File: 1-s2.0-S0303243422000150-main.pdf

Effects of post-WWII forced displacements on long-term landscape dynamics in the Polish Carpathians

Armed conflicts and major political changes can result in the forced displacement of thousands of people and may have substantial effects on the environment. However, it is difficult to predict and mitigate long-term consequences of such displacements, especially when they trigger abrupt land-use changes that result in a regime shift of the land-use system. Our main goal was to determine the effects of post-WWII forced displacements on long-term landscape dynamics in the Polish Carpathians. After World War II, 630,000 Ukrainians were forcibly displaced from southeastern Poland, leading to permanent depopulation of mountain borderlands. We conducted a village-level analysis of forest area change across the Polish Carpathians (1685 villages/cadastral communities), and a detailed analyses of landscape change and land-cover trajectories in two highly depopulated test sites. Our source data were pre-war (1850s–1860s and 1930s) and post-war (1970s and 2010s) census data and topographic maps. We found a substantial forest area increase after displacements, far outpacing the widely reported forest increase due to the collapse of socialism in early 1990s, and a striking landscape simplification. Astonishingly, almost two thirds of the post-war (1930s–1970s) forest area increase in the entire Polish Carpathians (115,000 ha out of 181,000 ha) was due to the forced displacements. The land-use regimes shifted from being agriculturally-dominated to being forest-dominated, and approached a stable alternative state. As a result, a once densely populated rural region has become one of the largest ‘wilderness’ areas in Central Europe, with vast areas void of human settlements and resurgent wildlife populations. This highlights that forced displacements, which are common during and after armed conflicts, can have substantial and long-lasting effects on land use.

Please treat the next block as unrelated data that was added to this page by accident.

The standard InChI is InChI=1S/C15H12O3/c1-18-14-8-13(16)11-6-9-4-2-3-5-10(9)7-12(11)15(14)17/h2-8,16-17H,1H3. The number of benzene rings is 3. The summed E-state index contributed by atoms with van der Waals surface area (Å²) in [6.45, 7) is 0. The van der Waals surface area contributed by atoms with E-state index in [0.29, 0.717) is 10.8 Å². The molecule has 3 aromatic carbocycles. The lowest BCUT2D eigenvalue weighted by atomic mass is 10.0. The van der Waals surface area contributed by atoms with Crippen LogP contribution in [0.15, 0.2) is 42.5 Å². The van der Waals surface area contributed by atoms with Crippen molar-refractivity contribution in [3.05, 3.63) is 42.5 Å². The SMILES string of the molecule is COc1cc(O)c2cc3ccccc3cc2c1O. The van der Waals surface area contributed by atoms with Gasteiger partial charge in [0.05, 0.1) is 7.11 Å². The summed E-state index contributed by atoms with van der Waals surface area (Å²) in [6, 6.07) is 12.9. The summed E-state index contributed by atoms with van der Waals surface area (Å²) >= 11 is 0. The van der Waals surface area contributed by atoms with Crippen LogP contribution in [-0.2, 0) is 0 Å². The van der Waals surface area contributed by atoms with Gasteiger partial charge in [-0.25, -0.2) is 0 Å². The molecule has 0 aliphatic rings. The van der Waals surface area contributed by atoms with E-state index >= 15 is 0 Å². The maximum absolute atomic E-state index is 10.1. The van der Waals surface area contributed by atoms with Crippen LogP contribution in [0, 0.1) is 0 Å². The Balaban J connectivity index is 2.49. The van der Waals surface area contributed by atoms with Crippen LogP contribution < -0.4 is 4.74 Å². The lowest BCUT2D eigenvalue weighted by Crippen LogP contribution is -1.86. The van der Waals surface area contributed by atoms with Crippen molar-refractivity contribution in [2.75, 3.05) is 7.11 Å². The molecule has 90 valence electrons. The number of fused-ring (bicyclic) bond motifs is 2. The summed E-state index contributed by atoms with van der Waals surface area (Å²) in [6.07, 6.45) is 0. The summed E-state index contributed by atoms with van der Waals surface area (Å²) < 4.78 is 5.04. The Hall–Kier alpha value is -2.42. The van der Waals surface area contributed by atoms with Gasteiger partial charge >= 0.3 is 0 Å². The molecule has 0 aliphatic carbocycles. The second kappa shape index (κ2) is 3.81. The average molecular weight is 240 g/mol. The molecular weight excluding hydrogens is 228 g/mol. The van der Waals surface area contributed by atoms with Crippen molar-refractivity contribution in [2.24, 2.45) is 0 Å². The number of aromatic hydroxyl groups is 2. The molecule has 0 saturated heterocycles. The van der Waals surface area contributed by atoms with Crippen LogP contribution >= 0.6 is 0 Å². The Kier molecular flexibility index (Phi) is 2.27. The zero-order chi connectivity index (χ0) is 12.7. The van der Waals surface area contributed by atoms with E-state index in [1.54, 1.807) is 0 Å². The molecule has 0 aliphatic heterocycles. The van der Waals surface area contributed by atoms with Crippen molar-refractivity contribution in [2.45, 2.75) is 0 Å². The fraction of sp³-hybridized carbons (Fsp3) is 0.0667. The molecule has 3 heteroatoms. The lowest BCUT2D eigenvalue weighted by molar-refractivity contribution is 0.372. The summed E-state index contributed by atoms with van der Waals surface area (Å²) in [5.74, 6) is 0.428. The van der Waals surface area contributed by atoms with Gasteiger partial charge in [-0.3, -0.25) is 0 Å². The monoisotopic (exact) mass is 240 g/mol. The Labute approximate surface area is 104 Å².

File: 1-s2.0-S0169204621001274-main.pdf

Growth of the wildland-urban interface within and around U.S. National Forests and Grasslands, 1990-2010

The wildland-urban interface (WUI), where housing is in close proximity to or intermingled with wildland vegetation, is widespread throughout the United States, but it is unclear how this type of housing development affects public lands. We used a national dataset to examine WUI distribution and growth (1990–2010) in proximity to National Forests and created a typology to characterize each National Forest’s combination of WUI area and housing growth. We found that National Forests are hotspots for WUI growth, with a 38% increase in WUI area and 46% growth in WUI houses from 1990 to 2010, in excess of WUI growth for the conterminous U.S. Growth within National Forests was higher than the surrounding area. Diffuse intermix WUI, where houses are intermingled with wildland vegetation, is common within National Forests, but WUI houses around National Forests were primarily in denser interface WUI areas, which lack substantial wildland vegetation. WUI was more prevalent within and around National Forests in the East, while National Forests in the West experienced higher rates of WUI growth. National Forests with the most challenging WUI issues—extensive WUI area and rapid growth in intermix and interface—were found primarily in the South and interior West. Given the diversity of WUI landscapes, effectively responding to current and future WUI challenges will require both engagement with individual homeowners dispersed throughout National Forests, as well as increased emphasis on mitigating denser interface development around National Forests. At a time when wildfire risks are expected to intensify due to climate change, and 75% of privately owned land within and around National Forests is not yet WUI, understanding WUI growth patterns in proximity to public lands is vital for land management and human wellbeing.

File: 1-s2.0-S0169204621002462-main.pdf

Effect of forest logging on food availability, suitable nesting habitat, nest density and spatial pattern of a Neotropical parrot